Runners from the community came together Sunday to race for cancer research awareness in the annual Livestrong Austin Marathon and Half Marathon.
Livestrong Austin spokesman Jeff Hahn said this year about 12,500 people registered for the half marathon and 5,500 people registered for the full, 26 mile marathon.
This year's full marathon male winner was Edward Kiptum with a time of two hours and 22 minutes and the female winner was Shannon Bixler with a time of three hours and two minutes. The half marathon male winner was Siyabonga Nkonde with a time of one hour and four minutes and the female winner was Allison Mendez, who came in at an hour and 18 minutes.
Hahn said the key is making the community mindful of the efforts surrounding cancer research and participation in the marathon continues to grow after 21 years.
While Hahn said he believes awareness is the number one priority of the marathon, raising financial support is also crucial.
According to Hahn, total fundraising through donations, sponsorships and registration payments is expected to reach up to $50,000.
Each one-mile stretch was sponsored by a participating organization as part of the “26 Miles for 26 Charities” program, providing water and resting areas for runners.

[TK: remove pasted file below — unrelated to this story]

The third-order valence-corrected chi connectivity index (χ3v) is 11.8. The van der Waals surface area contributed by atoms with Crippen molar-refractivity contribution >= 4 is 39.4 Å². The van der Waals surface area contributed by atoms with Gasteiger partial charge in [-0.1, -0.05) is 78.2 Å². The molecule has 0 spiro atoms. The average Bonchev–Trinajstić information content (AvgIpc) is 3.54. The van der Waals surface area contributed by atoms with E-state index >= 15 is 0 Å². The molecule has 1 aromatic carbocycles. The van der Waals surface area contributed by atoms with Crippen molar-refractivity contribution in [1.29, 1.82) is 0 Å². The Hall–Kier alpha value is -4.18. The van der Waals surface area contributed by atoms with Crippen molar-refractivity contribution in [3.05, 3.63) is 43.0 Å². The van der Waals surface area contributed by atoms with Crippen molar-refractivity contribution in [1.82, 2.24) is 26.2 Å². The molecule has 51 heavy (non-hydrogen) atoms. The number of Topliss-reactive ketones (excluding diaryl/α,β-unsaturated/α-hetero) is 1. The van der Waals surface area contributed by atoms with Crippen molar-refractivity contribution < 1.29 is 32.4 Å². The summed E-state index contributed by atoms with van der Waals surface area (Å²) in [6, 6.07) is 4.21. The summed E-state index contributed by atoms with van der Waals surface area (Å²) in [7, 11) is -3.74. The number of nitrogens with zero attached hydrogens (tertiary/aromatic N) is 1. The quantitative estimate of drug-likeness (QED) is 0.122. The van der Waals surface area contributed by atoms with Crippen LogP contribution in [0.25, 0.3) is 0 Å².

Members of the Boys & Girls Club of Austin set up tables and prepared thousands of water cups for runners during their last leg.
“This is the Boys & Girls Club's second year participating,” said Boys & Girls Club volunteer coordinator Lindsey Wolf. “Even though it was a little hectic, we had a blast and were thrilled to take part again.”
Aside from the Boys & Girls Club, the UT Butler School of Music, Seton Southwest Hospital and 23 other local organizations were represented throughout the race that began and finished downtown.
Government junior Marc Hamlin said participating in his first Livestrong full marathon provided him a challenge he desired, as well as an opportunity to work towards a good cause.
“I started out as an individual fundraiser for my father who just finished prostate proton therapy,” Hamlin said. “While training with a friend of mine we found out his father was also diagnosed with prostate cancer and we chose to run together as Team Bruce since our fathers share the same name.”